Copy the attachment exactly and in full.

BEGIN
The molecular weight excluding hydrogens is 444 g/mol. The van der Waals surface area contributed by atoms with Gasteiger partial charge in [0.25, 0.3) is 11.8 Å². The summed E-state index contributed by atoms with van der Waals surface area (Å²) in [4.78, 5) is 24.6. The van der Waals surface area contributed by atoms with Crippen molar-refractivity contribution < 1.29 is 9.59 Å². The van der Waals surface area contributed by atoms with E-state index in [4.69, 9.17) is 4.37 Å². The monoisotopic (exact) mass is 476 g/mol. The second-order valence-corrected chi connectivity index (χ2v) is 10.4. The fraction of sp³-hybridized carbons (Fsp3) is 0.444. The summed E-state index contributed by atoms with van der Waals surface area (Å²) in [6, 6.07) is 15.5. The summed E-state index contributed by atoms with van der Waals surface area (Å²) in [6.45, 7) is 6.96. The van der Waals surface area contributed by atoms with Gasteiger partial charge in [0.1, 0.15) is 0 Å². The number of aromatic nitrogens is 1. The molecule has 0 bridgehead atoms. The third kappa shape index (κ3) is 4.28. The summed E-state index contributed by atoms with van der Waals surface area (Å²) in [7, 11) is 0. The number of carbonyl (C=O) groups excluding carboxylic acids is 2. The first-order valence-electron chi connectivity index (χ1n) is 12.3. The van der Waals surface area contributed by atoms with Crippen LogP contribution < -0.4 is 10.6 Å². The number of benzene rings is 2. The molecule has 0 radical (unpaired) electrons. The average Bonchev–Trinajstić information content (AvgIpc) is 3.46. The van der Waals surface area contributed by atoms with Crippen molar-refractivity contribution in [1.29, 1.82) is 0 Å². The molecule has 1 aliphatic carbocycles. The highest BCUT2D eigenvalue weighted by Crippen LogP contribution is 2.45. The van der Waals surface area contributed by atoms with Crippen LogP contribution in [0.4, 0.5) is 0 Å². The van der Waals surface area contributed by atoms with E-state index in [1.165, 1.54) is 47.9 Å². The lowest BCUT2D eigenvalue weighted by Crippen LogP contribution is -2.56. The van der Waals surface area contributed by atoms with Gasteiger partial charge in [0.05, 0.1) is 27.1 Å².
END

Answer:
The molecular weight excluding hydrogens is 444 g/mol. The van der Waals surface area contributed by atoms with Gasteiger partial charge in [0.25, 0.3) is 11.8 Å². The summed E-state index contributed by atoms with van der Waals surface area (Å²) in [4.78, 5) is 24.6. The van der Waals surface area contributed by atoms with Crippen molar-refractivity contribution < 1.29 is 9.59 Å². The van der Waals surface area contributed by atoms with E-state index in [4.69, 9.17) is 4.37 Å². The monoisotopic (exact) mass is 476 g/mol. The second-order valence-corrected chi connectivity index (χ2v) is 10.4. The fraction of sp³-hybridized carbons (Fsp3) is 0.444. The summed E-state index contributed by atoms with van der Waals surface area (Å²) in [6, 6.07) is 15.5. The summed E-state index contributed by atoms with van der Waals surface area (Å²) in [6.45, 7) is 6.96. The van der Waals surface area contributed by atoms with Gasteiger partial charge in [0.1, 0.15) is 0 Å². The number of aromatic nitrogens is 1. The molecule has 0 bridgehead atoms. The third kappa shape index (κ3) is 4.28. The summed E-state index contributed by atoms with van der Waals surface area (Å²) in [7, 11) is 0. The number of carbonyl (C=O) groups excluding carboxylic acids is 2. The first-order valence-electron chi connectivity index (χ1n) is 12.3. The van der Waals surface area contributed by atoms with Crippen LogP contribution < -0.4 is 10.6 Å². The number of benzene rings is 2. The molecule has 0 radical (unpaired) electrons. The average Bonchev–Trinajstić information content (AvgIpc) is 3.46. The van der Waals surface area contributed by atoms with Crippen molar-refractivity contribution in [1.29, 1.82) is 0 Å². The molecule has 1 aliphatic carbocycles. The highest BCUT2D eigenvalue weighted by Crippen LogP contribution is 2.45. The van der Waals surface area contributed by atoms with Crippen LogP contribution in [0.4, 0.5) is 0 Å². The van der Waals surface area contributed by atoms with E-state index in [1.165, 1.54) is 47.9 Å². The lowest BCUT2D eigenvalue weighted by Crippen LogP contribution is -2.56. The van der Waals surface area contributed by atoms with Gasteiger partial charge in [0.05, 0.1) is 27.1 Å².